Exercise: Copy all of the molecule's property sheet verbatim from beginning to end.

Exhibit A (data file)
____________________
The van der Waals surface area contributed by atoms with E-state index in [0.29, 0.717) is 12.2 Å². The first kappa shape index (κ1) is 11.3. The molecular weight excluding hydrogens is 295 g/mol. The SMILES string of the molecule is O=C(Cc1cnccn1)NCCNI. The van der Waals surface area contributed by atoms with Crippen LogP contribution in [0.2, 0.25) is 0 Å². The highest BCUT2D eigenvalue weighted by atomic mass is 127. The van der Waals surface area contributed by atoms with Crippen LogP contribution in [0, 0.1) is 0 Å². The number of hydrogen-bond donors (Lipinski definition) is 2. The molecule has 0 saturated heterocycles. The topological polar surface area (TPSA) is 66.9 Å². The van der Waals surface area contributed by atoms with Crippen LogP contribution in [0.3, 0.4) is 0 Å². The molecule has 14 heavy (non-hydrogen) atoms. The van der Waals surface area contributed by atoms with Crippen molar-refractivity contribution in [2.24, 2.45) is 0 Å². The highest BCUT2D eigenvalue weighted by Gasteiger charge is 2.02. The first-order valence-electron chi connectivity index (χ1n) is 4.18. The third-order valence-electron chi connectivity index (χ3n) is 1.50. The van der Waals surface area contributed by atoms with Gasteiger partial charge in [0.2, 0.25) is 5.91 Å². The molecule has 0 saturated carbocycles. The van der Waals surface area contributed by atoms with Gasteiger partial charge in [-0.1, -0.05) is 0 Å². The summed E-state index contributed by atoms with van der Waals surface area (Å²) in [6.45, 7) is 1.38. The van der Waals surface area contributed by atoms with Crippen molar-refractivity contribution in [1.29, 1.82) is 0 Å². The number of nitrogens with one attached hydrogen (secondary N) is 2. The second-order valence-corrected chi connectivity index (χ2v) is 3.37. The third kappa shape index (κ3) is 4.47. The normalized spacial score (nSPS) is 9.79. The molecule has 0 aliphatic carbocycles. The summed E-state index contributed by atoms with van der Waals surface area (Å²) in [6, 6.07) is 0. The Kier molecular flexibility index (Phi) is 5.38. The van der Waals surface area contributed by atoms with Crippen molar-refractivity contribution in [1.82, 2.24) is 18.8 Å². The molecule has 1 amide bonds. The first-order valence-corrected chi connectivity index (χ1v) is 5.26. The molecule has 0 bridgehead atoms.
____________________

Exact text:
The van der Waals surface area contributed by atoms with E-state index in [0.29, 0.717) is 12.2 Å². The first kappa shape index (κ1) is 11.3. The molecular weight excluding hydrogens is 295 g/mol. The SMILES string of the molecule is O=C(Cc1cnccn1)NCCNI. The van der Waals surface area contributed by atoms with Crippen LogP contribution in [0.2, 0.25) is 0 Å². The highest BCUT2D eigenvalue weighted by atomic mass is 127. The van der Waals surface area contributed by atoms with Crippen LogP contribution in [0, 0.1) is 0 Å². The number of hydrogen-bond donors (Lipinski definition) is 2. The molecule has 0 saturated heterocycles. The topological polar surface area (TPSA) is 66.9 Å². The van der Waals surface area contributed by atoms with Crippen LogP contribution in [0.3, 0.4) is 0 Å². The molecule has 14 heavy (non-hydrogen) atoms. The van der Waals surface area contributed by atoms with Crippen molar-refractivity contribution in [2.24, 2.45) is 0 Å². The highest BCUT2D eigenvalue weighted by Gasteiger charge is 2.02. The first-order valence-electron chi connectivity index (χ1n) is 4.18. The third-order valence-electron chi connectivity index (χ3n) is 1.50. The van der Waals surface area contributed by atoms with Gasteiger partial charge in [0.2, 0.25) is 5.91 Å². The molecule has 0 saturated carbocycles. The van der Waals surface area contributed by atoms with Gasteiger partial charge in [-0.1, -0.05) is 0 Å². The summed E-state index contributed by atoms with van der Waals surface area (Å²) in [6.45, 7) is 1.38. The van der Waals surface area contributed by atoms with Crippen molar-refractivity contribution in [1.29, 1.82) is 0 Å². The number of nitrogens with one attached hydrogen (secondary N) is 2. The second-order valence-corrected chi connectivity index (χ2v) is 3.37. The third kappa shape index (κ3) is 4.47. The normalized spacial score (nSPS) is 9.79. The molecule has 0 aliphatic carbocycles. The summed E-state index contributed by atoms with van der Waals surface area (Å²) in [6, 6.07) is 0. The Kier molecular flexibility index (Phi) is 5.38. The van der Waals surface area contributed by atoms with Crippen molar-refractivity contribution in [1.82, 2.24) is 18.8 Å². The molecule has 1 amide bonds. The first-order valence-corrected chi connectivity index (χ1v) is 5.26. The molecule has 0 bridgehead atoms.